- Six people have been arrested for allegedly illegally pruning acacias in Fourways.
- The trees, aged between 20 and 30 years, are worth R600 000.
- The City of Joburg is worried about the declining number of trees in the municipality.
Six employees from a private landscaping company have landed in hot water after allegedly being caught illegally pruning acacias in Fourways.
According to the Johannesburg City Parks and Zoo, senior horticulturist Joseph Ndou was conducting his morning site visits along William Nicol in Fourways when he came across a team of employees from a leading landscaping company, illegally pruning trees worth R600 000.
The acacias are believed to be between 20 and 30 years old.
City Parks spokesperson Jenny Moodley said the Douglasdale police had arrested six people. They have been charged with malicious damage to public infrastructure.
She said: "The City has a standard fine for illegally pruning trees. In this case. An assessment will have to be done on the tree to see how much they will be fined. The cost will be determined by how much damage they have inflicted on the tree. It can go up to a maximum of R600 000."
Gauteng police have not yet responded to a request for comment.
Moodley said that, over the next few months, the City would have to give the acacias extra attention to ensure they survived.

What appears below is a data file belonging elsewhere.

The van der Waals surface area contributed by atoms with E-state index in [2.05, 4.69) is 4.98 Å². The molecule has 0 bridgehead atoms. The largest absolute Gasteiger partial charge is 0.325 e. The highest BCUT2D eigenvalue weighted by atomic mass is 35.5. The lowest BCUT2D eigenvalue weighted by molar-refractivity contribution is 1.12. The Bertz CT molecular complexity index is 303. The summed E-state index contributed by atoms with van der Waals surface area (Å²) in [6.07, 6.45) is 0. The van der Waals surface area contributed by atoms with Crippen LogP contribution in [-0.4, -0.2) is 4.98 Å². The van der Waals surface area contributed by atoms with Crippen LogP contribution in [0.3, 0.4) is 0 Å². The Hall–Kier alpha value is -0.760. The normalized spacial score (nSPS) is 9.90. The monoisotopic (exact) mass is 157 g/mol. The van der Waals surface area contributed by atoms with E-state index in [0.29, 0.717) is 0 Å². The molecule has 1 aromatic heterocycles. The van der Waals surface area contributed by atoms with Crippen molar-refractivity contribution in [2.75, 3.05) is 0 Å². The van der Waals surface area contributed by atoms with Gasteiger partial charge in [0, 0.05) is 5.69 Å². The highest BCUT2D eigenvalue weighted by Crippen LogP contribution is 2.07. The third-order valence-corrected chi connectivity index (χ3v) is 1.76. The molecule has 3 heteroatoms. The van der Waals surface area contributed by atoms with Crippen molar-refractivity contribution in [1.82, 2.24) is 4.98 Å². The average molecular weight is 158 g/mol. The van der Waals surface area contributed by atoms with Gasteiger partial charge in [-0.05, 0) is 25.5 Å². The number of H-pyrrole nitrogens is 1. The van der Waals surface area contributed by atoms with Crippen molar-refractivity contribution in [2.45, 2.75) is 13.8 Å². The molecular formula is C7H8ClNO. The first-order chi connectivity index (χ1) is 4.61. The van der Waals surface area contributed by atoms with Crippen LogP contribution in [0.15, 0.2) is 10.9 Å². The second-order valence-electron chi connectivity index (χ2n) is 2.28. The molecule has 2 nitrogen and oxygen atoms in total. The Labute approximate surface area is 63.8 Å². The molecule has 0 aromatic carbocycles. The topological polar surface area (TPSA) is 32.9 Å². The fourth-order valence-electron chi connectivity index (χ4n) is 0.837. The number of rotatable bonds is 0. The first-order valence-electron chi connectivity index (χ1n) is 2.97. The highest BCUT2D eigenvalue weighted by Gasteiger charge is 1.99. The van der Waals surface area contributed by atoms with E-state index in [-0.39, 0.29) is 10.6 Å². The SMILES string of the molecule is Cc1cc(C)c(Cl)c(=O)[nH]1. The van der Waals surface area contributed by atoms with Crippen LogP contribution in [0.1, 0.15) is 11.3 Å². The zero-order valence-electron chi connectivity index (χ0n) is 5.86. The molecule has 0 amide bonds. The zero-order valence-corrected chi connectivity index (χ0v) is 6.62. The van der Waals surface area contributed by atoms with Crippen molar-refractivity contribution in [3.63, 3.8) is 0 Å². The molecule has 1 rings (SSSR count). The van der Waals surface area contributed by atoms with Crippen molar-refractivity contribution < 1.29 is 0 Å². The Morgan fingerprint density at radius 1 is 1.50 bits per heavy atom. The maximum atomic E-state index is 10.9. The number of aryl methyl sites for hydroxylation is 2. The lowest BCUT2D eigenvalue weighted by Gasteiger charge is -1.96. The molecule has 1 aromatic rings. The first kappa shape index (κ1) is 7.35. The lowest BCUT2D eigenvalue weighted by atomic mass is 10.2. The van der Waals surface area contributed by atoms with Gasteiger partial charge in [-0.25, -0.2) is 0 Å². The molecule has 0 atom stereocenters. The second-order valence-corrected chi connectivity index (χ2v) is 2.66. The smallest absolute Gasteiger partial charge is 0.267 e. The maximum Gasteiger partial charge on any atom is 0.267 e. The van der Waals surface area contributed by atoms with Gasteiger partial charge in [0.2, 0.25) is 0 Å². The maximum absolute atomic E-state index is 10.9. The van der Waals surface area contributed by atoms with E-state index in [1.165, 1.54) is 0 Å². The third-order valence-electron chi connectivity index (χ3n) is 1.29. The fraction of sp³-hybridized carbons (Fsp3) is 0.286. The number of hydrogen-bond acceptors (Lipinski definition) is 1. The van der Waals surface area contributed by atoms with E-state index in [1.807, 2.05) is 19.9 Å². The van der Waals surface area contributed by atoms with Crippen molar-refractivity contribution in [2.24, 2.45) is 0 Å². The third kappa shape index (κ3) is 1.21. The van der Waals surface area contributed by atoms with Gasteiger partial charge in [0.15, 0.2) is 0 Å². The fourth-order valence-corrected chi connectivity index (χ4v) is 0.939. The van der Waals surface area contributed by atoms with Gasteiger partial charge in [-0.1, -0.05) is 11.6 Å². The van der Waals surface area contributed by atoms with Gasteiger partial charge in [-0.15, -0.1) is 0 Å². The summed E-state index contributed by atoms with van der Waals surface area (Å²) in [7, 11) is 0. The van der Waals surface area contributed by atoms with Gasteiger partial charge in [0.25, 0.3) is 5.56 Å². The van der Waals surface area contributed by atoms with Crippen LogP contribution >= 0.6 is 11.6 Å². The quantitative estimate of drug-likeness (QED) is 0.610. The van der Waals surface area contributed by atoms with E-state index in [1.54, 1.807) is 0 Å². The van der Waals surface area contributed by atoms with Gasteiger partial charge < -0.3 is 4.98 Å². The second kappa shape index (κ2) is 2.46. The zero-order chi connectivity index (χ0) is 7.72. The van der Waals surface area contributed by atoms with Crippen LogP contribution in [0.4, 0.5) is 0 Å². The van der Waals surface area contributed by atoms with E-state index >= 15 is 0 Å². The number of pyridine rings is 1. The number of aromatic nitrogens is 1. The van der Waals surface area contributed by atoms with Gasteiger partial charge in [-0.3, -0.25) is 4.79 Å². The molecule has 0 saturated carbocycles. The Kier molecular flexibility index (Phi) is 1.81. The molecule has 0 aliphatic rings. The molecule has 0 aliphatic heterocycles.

According to the City, the workers were pruning the acacias on the instruction of a shopping centre that wanted to increase the visibility of their advertising signage.
"For now, we are going after the landscaping company. They know the by-laws. They should have contacted the City to ask for permission or assistance."
Moodley said the City took a serious stance against illegal tree pruning and felling.
"It takes a lot of time to get the trees that they pruned to survive. The tree loss in new plants is so much higher. If we want to replace the six that were damaged, we have to plant twice that number. The tree loss is a reality because of cars driving over them, natural diseases and weather conditions."
Bryne Maduka, the managing director of Johannesburg City Parks and Zoo, agreed with Moodley that the tree population in the city was in trouble, saying:
He said increasing urbanisation also meant that the city could not plant as many trees as they wanted.
"Now more than ever, we need to hasten our resolve to plant trees and become more informed on why every tree in our city matters," he said.